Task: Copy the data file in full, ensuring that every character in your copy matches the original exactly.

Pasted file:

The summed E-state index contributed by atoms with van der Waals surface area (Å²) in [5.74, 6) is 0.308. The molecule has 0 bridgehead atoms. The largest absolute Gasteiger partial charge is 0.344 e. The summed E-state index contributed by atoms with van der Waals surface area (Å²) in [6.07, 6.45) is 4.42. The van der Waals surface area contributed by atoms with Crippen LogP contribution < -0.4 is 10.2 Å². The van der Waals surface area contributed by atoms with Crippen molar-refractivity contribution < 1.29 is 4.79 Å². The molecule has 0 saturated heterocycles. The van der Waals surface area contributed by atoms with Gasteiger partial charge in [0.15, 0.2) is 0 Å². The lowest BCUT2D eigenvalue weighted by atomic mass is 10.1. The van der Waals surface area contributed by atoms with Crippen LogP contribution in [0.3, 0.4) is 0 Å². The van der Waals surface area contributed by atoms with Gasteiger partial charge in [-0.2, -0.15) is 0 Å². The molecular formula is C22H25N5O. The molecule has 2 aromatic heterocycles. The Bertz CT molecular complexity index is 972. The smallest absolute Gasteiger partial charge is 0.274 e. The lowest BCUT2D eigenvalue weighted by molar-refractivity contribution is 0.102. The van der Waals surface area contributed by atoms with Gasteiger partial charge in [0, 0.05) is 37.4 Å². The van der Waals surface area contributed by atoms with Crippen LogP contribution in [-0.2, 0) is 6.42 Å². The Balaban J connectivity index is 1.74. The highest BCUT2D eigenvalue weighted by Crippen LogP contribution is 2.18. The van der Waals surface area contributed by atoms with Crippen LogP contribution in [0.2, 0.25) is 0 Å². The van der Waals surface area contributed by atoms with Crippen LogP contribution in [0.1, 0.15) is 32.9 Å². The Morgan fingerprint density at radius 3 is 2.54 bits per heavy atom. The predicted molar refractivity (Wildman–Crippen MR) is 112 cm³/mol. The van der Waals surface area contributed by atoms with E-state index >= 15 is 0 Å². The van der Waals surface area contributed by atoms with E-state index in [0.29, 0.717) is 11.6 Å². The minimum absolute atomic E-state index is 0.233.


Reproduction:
The summed E-state index contributed by atoms with van der Waals surface area (Å²) in [5.74, 6) is 0.308. The molecule has 0 bridgehead atoms. The largest absolute Gasteiger partial charge is 0.344 e. The summed E-state index contributed by atoms with van der Waals surface area (Å²) in [6.07, 6.45) is 4.42. The van der Waals surface area contributed by atoms with Crippen LogP contribution < -0.4 is 10.2 Å². The van der Waals surface area contributed by atoms with Crippen molar-refractivity contribution < 1.29 is 4.79 Å². The molecule has 0 saturated heterocycles. The van der Waals surface area contributed by atoms with Gasteiger partial charge in [0.15, 0.2) is 0 Å². The lowest BCUT2D eigenvalue weighted by atomic mass is 10.1. The van der Waals surface area contributed by atoms with Crippen LogP contribution in [0.3, 0.4) is 0 Å². The van der Waals surface area contributed by atoms with Gasteiger partial charge in [-0.2, -0.15) is 0 Å². The molecular formula is C22H25N5O. The molecule has 2 aromatic heterocycles. The Bertz CT molecular complexity index is 972. The smallest absolute Gasteiger partial charge is 0.274 e. The lowest BCUT2D eigenvalue weighted by molar-refractivity contribution is 0.102. The van der Waals surface area contributed by atoms with Gasteiger partial charge in [0, 0.05) is 37.4 Å². The van der Waals surface area contributed by atoms with Crippen LogP contribution in [-0.2, 0) is 6.42 Å². The Balaban J connectivity index is 1.74. The highest BCUT2D eigenvalue weighted by Crippen LogP contribution is 2.18. The van der Waals surface area contributed by atoms with Crippen LogP contribution in [0.2, 0.25) is 0 Å². The van der Waals surface area contributed by atoms with Crippen LogP contribution in [0.1, 0.15) is 32.9 Å². The Morgan fingerprint density at radius 3 is 2.54 bits per heavy atom. The predicted molar refractivity (Wildman–Crippen MR) is 112 cm³/mol. The van der Waals surface area contributed by atoms with E-state index >= 15 is 0 Å². The van der Waals surface area contributed by atoms with E-state index in [0.29, 0.717) is 11.6 Å². The minimum absolute atomic E-state index is 0.233.